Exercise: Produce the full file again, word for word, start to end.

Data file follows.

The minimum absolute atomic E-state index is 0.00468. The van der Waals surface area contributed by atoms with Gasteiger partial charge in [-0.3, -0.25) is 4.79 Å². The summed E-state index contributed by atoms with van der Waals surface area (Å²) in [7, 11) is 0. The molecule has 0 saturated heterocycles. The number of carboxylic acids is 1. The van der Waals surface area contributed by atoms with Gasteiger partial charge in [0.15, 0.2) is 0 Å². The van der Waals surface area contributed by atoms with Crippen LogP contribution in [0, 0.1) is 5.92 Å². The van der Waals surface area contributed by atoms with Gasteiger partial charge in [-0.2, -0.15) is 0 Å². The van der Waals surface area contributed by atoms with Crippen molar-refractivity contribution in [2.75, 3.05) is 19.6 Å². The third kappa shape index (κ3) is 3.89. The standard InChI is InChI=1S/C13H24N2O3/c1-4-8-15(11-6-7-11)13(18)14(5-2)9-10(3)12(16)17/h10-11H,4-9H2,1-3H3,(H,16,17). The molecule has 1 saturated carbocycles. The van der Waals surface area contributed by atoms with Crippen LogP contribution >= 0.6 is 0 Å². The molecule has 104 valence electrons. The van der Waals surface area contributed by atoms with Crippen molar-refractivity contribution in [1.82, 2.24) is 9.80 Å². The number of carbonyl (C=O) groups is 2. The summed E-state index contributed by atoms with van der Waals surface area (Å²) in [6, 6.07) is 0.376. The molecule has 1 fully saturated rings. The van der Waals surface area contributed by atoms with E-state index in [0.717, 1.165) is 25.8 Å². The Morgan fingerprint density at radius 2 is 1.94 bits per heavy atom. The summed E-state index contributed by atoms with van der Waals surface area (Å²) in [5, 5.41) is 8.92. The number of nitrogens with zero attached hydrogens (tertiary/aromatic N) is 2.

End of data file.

The minimum absolute atomic E-state index is 0.00468. The van der Waals surface area contributed by atoms with Gasteiger partial charge in [-0.3, -0.25) is 4.79 Å². The summed E-state index contributed by atoms with van der Waals surface area (Å²) in [7, 11) is 0. The molecule has 0 saturated heterocycles. The number of carboxylic acids is 1. The van der Waals surface area contributed by atoms with Gasteiger partial charge in [0.15, 0.2) is 0 Å². The van der Waals surface area contributed by atoms with Crippen LogP contribution in [0, 0.1) is 5.92 Å². The van der Waals surface area contributed by atoms with Gasteiger partial charge in [-0.2, -0.15) is 0 Å². The van der Waals surface area contributed by atoms with Crippen molar-refractivity contribution in [2.75, 3.05) is 19.6 Å². The third kappa shape index (κ3) is 3.89. The standard InChI is InChI=1S/C13H24N2O3/c1-4-8-15(11-6-7-11)13(18)14(5-2)9-10(3)12(16)17/h10-11H,4-9H2,1-3H3,(H,16,17). The molecule has 1 saturated carbocycles. The van der Waals surface area contributed by atoms with Crippen LogP contribution >= 0.6 is 0 Å². The molecule has 104 valence electrons. The van der Waals surface area contributed by atoms with Crippen molar-refractivity contribution in [1.82, 2.24) is 9.80 Å². The number of carbonyl (C=O) groups is 2. The summed E-state index contributed by atoms with van der Waals surface area (Å²) in [6, 6.07) is 0.376. The molecule has 1 fully saturated rings. The van der Waals surface area contributed by atoms with E-state index in [0.717, 1.165) is 25.8 Å². The Morgan fingerprint density at radius 2 is 1.94 bits per heavy atom. The summed E-state index contributed by atoms with van der Waals surface area (Å²) in [5, 5.41) is 8.92. The number of nitrogens with zero attached hydrogens (tertiary/aromatic N) is 2.